Modern joint implants restore pain-free mobility to patients with chronic degenerative joint disease, drastically enhancing their quality of life. To ensure long-term mechanical stability, artificial joints are made from materials containing a range of metal alloys. A crucial factor in determining an implant’s long-term effectiveness, however, is its integration into surrounding bone tissue. Studies on implant stability show that friction between articulating surfaces (bearing surfaces) can form metal debris. Wear debris can lead to osteolysis – destruction of bone around the implant – which can prematurely loosen the implant.
Using complex analytical techniques, a group of French and German researchers from Charité – Universitätsmedizin Berlin, led by Dr. Sven Geißler of Charité’s Julius Wolff Institute for Biomechanics and Musculoskeletal Regeneration and BIH Center for Regenerative Therapies, observed how different metals released from joint implants accumulate in surrounding bone tissue. Findings showed a steady release of metals from various implant components. In contrast to previous assumptions, this wasn’t related to the degree of mechanical stress involved. The researchers’ findings will optimize future implant materials and enhance their safety.
Researchers studied spatial distribution and local toxicokinetics of metallic wear and corrosion products within surrounding bone tissue, using unique, synchrotron-based X-ray fluorescence imaging.
“Our work has enabled us to show, for the first time, that both particulate and dissolved metals released from arthroplasty implants are present in the surrounding bone and bone marrow at supraphysiological levels,” Geißler says. “Therefore, the collagen-rich layer which encapsulates the implant after surgery does not separate these metals from human tissue to the extent previously assumed.”
Researchers collected minute bone and bone marrow samples from 14 patients undergoing hip or knee arthroplasty procedures. They then determined the qualitative and quantitative composition of samples using X-ray fluorescence. This technique provides unique insights into the concentration, distribution, location, and accumulation of metallic degradation products such as cobalt, chromium, or titanium in adjacent bone and bone marrow. The extremely bright and intensely focused X-ray beam was achieved by the synchrotron radiation source at the European Synchrotron Radiation Facility (ESRF), in Grenoble, France, (https://www.esrf.eu) the only particle accelerator to offer a spatial resolution of 30nm.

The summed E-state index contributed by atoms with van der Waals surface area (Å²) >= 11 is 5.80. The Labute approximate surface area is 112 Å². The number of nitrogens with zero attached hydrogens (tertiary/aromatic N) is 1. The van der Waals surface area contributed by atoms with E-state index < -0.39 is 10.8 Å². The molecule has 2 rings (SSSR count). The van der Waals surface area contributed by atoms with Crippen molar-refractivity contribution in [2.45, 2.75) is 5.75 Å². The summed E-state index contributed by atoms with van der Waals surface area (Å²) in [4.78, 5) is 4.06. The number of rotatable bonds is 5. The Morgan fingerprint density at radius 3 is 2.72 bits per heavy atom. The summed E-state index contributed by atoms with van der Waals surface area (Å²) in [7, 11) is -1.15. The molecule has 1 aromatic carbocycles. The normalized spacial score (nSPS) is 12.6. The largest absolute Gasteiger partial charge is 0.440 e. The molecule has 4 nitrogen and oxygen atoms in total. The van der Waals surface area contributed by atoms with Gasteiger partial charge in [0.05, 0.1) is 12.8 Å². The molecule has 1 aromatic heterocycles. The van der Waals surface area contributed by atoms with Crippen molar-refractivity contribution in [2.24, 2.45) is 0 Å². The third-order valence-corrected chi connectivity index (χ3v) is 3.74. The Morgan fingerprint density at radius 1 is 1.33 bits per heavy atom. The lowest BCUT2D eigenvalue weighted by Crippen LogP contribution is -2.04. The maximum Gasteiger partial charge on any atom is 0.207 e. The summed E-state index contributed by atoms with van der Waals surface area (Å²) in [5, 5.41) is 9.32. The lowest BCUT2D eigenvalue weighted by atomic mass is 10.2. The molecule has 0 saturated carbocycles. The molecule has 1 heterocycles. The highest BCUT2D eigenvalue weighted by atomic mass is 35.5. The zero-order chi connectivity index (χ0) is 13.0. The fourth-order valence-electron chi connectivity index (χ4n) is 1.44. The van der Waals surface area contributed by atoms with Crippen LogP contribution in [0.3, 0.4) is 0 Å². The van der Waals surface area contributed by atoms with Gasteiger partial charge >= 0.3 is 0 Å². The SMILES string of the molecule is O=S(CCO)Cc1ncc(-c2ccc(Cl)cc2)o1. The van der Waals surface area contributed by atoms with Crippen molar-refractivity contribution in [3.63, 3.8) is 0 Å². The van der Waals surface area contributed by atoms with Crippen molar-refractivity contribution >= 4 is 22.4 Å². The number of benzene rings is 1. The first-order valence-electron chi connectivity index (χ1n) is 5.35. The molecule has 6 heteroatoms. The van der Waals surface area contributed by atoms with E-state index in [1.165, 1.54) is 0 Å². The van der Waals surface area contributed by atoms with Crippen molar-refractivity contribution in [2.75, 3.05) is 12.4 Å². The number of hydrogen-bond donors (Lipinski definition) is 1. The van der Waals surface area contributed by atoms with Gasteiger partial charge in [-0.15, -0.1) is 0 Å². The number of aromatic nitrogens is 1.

“Our study has made a major contribution to the improvement of risk-benefit evaluation of medical devices. It has shown that evaluations shouldn’t only comprise biocompatibility testing of raw materials – biocompatibility testing should extend to wear and corrosion products,” Geißler explains.
Researchers plan to conduct additional studies to investigate the biological consequences of metal release on bones and bone marrow. Simultaneously, they will develop new approaches to facilitate reliable preclinical testing of implant materials using human cells and engineered tissues.
Charité – Universitätsmedizin Berlin
European Synchroton Radiation Facility